Anna Karenina: A BBC Radio 4 Full-Cast Dramatisation (Compact Disc)
A well respected translator of Russian fiction, Schwartz was determined to give us Anna Karenina as Tolstoy wrote it: In the simple, unadorned language he preferred. I found this translation immensely powerful - bringing me to tears at times. It is also illuminating -revealing nuances in the characters I'd never before grasped. The cogent introduction by Gary Saul Morson, which summarizes the novel's central themes, provides a great starting point for book club discussion.— Samantha
Tolstoy's story of one woman's fate is brought powerfully to life in this BBC Radio full-cast dramatization starring Teresa Gallagher and Toby Stephens. Anna Karenina enjoys a privileged and aristocratic lifestyle as the wife of influential government official Alexy Karenin. Yet their 10-year marriage is devoid of tenderness, and when Anna falls in love with the handsome Count Vronsky they embark upon a deep and passionate affair. Reflecting the social conditions of the era in which it was written, Tolstoy's masterpiece sets a doomed love story against a harsh and unforgiving backdrop.
3 CDs, 210 minutes.
About the Author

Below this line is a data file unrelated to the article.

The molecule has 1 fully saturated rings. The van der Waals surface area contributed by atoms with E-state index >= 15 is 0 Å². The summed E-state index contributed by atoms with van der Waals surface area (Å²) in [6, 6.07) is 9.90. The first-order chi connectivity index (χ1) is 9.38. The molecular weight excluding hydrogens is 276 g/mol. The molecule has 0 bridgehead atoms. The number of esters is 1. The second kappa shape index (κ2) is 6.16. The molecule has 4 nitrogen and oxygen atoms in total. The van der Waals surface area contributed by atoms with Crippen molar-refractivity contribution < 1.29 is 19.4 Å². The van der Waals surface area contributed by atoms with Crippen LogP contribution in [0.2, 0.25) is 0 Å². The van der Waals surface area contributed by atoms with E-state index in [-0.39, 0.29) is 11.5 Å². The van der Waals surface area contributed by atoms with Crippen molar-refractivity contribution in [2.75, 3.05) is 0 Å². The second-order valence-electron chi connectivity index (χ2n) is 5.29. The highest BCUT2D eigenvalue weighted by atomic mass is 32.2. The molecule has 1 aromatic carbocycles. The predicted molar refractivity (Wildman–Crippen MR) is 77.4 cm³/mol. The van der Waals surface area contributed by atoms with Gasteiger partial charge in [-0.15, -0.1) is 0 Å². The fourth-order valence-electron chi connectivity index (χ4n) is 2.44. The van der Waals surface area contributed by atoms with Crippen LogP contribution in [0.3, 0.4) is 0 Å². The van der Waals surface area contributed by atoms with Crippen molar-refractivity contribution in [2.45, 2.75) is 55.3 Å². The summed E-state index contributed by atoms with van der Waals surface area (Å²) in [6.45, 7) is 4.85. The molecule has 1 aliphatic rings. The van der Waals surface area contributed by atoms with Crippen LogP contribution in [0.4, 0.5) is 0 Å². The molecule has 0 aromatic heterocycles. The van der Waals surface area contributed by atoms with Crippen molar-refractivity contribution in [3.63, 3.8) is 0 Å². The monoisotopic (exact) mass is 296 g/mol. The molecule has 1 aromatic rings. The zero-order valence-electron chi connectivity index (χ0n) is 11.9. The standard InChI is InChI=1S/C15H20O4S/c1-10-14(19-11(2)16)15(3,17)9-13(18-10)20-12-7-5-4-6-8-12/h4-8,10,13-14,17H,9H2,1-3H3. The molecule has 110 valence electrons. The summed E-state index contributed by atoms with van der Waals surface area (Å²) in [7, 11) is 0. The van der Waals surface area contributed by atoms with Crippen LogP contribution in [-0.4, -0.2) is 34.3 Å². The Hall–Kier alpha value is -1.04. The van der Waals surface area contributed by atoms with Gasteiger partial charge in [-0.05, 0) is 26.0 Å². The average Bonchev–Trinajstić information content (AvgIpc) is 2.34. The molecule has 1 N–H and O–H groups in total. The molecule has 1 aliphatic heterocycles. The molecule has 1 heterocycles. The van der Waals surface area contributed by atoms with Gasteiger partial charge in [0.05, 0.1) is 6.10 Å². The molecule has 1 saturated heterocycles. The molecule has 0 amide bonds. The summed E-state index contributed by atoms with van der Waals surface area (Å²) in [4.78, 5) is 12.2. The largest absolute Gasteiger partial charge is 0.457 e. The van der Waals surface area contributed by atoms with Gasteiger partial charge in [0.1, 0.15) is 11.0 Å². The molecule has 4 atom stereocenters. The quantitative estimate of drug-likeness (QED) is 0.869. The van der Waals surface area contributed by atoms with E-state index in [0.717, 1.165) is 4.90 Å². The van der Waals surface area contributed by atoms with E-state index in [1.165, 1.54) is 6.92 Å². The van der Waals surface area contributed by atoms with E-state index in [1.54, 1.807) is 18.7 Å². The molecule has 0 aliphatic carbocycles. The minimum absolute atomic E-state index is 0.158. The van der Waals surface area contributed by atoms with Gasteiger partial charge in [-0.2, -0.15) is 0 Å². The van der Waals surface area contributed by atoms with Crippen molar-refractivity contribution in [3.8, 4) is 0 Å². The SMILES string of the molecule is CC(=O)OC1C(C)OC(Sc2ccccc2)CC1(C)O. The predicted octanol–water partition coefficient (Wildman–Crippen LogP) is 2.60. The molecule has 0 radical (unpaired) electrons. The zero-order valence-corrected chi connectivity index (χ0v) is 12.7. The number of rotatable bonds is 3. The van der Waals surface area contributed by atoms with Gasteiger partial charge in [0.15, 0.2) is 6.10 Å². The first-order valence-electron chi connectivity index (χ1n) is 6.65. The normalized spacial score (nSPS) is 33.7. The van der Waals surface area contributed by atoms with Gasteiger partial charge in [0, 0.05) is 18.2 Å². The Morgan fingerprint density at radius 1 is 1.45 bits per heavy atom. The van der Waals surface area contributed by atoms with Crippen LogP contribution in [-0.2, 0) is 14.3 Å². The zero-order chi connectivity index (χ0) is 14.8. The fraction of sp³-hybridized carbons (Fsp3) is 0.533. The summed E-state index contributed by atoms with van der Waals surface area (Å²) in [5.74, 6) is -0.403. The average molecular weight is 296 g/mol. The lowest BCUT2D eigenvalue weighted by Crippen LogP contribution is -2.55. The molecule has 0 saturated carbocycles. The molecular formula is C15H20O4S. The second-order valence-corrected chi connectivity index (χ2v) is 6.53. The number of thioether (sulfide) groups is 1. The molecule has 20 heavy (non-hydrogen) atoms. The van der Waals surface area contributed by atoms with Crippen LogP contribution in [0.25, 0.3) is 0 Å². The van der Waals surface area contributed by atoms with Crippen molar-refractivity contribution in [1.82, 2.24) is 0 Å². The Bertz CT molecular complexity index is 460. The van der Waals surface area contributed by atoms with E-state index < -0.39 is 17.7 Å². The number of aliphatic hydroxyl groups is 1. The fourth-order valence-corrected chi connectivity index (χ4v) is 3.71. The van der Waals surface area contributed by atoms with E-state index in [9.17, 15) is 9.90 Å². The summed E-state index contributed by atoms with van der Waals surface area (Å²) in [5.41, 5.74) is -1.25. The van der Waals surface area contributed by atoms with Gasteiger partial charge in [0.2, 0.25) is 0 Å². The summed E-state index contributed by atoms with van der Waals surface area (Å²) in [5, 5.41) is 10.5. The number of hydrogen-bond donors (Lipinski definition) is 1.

Leo Tolstoy entered the University of Kazan in 1844 to read Oriental Languages and later Law, but left before completing a degree. He spent the following years in a round of drinking, gambling, and womanizing, until weary of his idle existence he joined an artillery regiment in the Caucasus in 1851. He took part in the Crimean war, and after the defense of Sevastopol wrote The Sevastopol Sketches, which established his literary reputation. After leaving the army in 1856 Tolstoy involved himself in the running of peasant schools and the emancipation of the serfs. His marriage to Sofya Andreyevna Behrs in 1862 marked the beginning of a period of contentment centered around family life; they had 13 children. Tolstoy managed his vast estates, continued his educational projects, cared for his peasants and wrote both his great novels, War and Peace and Anna Karenina. A Confession marked an outward change in his life and works; he became an extreme rationalist and moralist, and in a series of pamphlets written after 1880 he rejected church and state, indicted the demands of flesh, and denounced private property. His teachings earned him numerous followers in Russia and abroad, and also led finally to his excommunication by the Russian Holy Synod in 1901. In 1910 at the age of 82 he fled from home, dying some days later at the station master's house at Astapovo.